Saturday, September 4, 2010

Final Day in France

This is my last France posting, after 3 weeks of hiatus towards the last-spurt, my 'exit' presentation at IRCAM on Thursday, giving the Radio France interview. In the end, EVERYTHING WORKED :) And that is how it should be... and that is why I double, triple, quadruple+ times check and re-check until things run 150% of the time, since that is the only way you can be sure it runs 100% of the time. Anyone who had a conservatory training like I did, won't think twice about this discipline and I apply it to my own interactive performance. This is crucial especially when you work with Prototypes, since the builders want to constantly improve their mechanisms but I have a performing deadline. And it's hard.... Here is my main collaborator Frédéric Bevilacqua who made last-minute adjustments for me. The presentation was filmed and will be posted on IRCAM website, which I will share with you once it is up. Here is one of my slides, illustrating the two methods: things that should be but might not work ("Lamborghini") and the way I would go around it to make it work ("Toyota"). After working with four European men (French, German, Swiss and Italian!) for the entire summer I became one of the 'guys' :)

One thing though, struck me, similar to the feeling I got earlier in my stay here after listening to the formidable performance of Ensemble InterContemporain. There was a question at my presentation at IRCAM which was, "What is the FEAR factor?" for me performing interactive music, of being afraid something won't work on stage. Although I answered that I am usually with a violin, a box with 4 strings attached and have to make sure to change the string, this question saddened me. Since when, music, or musical performance, has become something to be afraid of? Of course there is 'stage fright', but this is something more serious. Music is supposed to be fun and joy. There are enough things in life to be afraid of. Fear, is when your young son has a burst appendix and lying helplessly inside an ambulance, or being told that you have a cancer and have to see an oncologist to get chemotherapy. I know these fears (my cancer was relatively benign, 12 yrs ago). Compared to these real-life events, music is just music, nobody is dying, or getting hurt. If musical experience connects to fear, what is the point of it?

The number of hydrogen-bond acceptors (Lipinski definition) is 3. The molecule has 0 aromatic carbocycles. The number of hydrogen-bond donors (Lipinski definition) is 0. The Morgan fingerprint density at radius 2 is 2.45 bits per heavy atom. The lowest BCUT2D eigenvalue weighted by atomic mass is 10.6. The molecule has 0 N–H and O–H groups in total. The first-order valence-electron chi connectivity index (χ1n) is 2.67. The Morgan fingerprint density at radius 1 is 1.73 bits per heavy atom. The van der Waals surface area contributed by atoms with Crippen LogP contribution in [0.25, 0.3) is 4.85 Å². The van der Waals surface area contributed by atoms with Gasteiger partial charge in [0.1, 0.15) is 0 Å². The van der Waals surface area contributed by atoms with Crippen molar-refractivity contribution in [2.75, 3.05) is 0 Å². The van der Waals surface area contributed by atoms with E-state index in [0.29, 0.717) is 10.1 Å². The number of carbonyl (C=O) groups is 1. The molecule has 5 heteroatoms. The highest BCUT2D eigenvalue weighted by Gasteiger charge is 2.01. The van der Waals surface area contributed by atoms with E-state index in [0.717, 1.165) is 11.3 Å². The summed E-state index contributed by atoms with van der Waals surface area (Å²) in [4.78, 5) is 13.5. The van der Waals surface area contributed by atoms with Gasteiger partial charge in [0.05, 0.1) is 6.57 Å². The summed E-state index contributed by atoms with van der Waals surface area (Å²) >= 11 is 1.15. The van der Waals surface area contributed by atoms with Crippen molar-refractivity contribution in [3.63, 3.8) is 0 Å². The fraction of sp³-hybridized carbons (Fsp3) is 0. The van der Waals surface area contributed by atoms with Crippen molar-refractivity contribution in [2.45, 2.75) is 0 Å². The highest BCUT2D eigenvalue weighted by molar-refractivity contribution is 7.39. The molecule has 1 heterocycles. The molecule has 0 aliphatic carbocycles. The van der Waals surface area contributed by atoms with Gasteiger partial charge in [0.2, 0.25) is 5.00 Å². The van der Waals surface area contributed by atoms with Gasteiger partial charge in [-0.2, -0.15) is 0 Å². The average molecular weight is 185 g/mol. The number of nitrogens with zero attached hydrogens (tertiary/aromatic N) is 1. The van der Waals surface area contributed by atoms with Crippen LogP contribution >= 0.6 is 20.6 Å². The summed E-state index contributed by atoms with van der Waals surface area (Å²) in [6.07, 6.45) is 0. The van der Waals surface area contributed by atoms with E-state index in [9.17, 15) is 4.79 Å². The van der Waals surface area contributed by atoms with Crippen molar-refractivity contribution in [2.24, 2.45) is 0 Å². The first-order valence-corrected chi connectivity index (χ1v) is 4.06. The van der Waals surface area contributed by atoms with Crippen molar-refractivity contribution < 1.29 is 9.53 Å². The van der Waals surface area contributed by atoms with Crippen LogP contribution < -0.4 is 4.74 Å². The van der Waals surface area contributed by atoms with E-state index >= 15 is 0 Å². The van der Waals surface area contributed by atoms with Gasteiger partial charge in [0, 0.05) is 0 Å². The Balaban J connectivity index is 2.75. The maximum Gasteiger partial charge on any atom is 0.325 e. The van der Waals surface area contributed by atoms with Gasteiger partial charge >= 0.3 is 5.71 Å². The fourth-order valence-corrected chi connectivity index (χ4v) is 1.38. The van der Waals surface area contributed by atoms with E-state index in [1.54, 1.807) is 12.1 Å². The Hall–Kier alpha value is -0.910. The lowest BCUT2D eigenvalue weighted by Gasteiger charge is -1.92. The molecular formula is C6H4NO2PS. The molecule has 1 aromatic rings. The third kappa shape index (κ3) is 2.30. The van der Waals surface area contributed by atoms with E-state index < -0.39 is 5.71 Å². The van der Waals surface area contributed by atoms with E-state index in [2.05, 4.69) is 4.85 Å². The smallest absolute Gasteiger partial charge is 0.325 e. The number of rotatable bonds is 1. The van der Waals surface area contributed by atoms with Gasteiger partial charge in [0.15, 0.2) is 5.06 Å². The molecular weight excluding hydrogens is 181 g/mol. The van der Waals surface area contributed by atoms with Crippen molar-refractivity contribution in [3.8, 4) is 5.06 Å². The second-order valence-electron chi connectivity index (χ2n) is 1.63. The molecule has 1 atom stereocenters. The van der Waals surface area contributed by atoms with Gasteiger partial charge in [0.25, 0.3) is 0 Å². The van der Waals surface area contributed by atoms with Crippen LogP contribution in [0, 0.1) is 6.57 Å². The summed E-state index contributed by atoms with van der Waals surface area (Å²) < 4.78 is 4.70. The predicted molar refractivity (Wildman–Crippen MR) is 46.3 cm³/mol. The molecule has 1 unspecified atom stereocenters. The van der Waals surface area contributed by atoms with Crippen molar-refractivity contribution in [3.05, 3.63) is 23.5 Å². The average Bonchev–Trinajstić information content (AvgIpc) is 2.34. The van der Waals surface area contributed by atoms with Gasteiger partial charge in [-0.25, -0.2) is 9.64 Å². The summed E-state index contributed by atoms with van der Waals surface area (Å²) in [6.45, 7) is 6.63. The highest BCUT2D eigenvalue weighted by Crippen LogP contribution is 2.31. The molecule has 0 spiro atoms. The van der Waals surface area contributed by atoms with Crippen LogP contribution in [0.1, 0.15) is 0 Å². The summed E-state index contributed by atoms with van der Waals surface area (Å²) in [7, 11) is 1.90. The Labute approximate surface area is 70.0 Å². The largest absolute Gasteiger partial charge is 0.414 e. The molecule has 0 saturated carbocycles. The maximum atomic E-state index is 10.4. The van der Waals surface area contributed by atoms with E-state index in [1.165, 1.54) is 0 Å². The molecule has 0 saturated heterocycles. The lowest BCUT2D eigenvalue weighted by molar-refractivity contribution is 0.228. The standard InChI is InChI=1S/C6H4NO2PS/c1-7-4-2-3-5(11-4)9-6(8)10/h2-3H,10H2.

Radio France interview was also a lot of fun, and considering after I had consumed three servings of Sake I served for the after-talk reception at IRCAM, I survived. After I recorded a few items in a studio at Radio France during which everyone spoke in English for me, my sweetest Radio host Bruno Letort declaired "Mainetenant, on parle QUE en Français!" (now we only speak in French). I am quite mortified with my first interview in French and kind of glad I will be sitting on the plane when it will be on the air tomorrow, but alas, it will also be on the internet... :)

I also had visitors and a bit of social life as well; my friend from Japan and today's premiere concerto soloist, Kyoko Takezawa who now lives in Paris, came to visit IRCAM and tried my system, then we went for lunch. We shared a same babysitter in NYC, but never had time to spend such a day together. I also demo-ed my subharmonics for her. Here is Kyoko wearing my sensor glove. As a violinist of the top-caliber, she understood immediately what I was doing with the bowing sensor for musical expression.

Also a good friend and French composer Marc Battier invited me to his home for dinner in Neuilly, and there I made a delightful acquaintance with an Opera composer John Eaton and his wife visiting from New Jersey. We'd forgotten to take pictures, until we were in Marc's garage on the way home, and I thought that it's better later than never :)

All in all, my 3-months life in Paris was spectacular. You have to remember that I am usually a stay-home mom, and this was a once-in-the-lifetime opportunity for me to devote my time entirely to my work, all thanks to my extraordinary support system; my parents-in-law in Picardie, who kept my children, and most of all my husband, who let me do what I do, who worked in NYC for 2 months without his family. I loved living in Paris, its food, architecture, food, pastries, and food :) I was treated so well at IRCAM and I feel I did what I set out to do, thanks to the Real Time Musical Interaction Team, all of whom went out of their way to accommodated and supported me. We now have a standing collaborative relationship, which we will be continuing without missing a beat.

I am however, equally glad to go home, to get back into my own life in NYC, to get back to reality.

Since this is my last French post, you have to bear with me; I needed a lot of help from the marvel of French pastries. Here are what I had consumed ALL on my own. This is the grand finale. You could probably tell things were quite intense, when these pastries have to pay visits next to my computer and the violin.


cn said...

Mari, such delicious desserts next to a lap top is dangerously Sticky!

Mari Kimura said...

I guess I've never done that before (sticky situation) but desperate times call for desperate actions LOL! Really what happened was I didn't want to go out to restaurant for dinner which takes too long, and I didn't want to eat yet another sandwich. What to do? Pastries!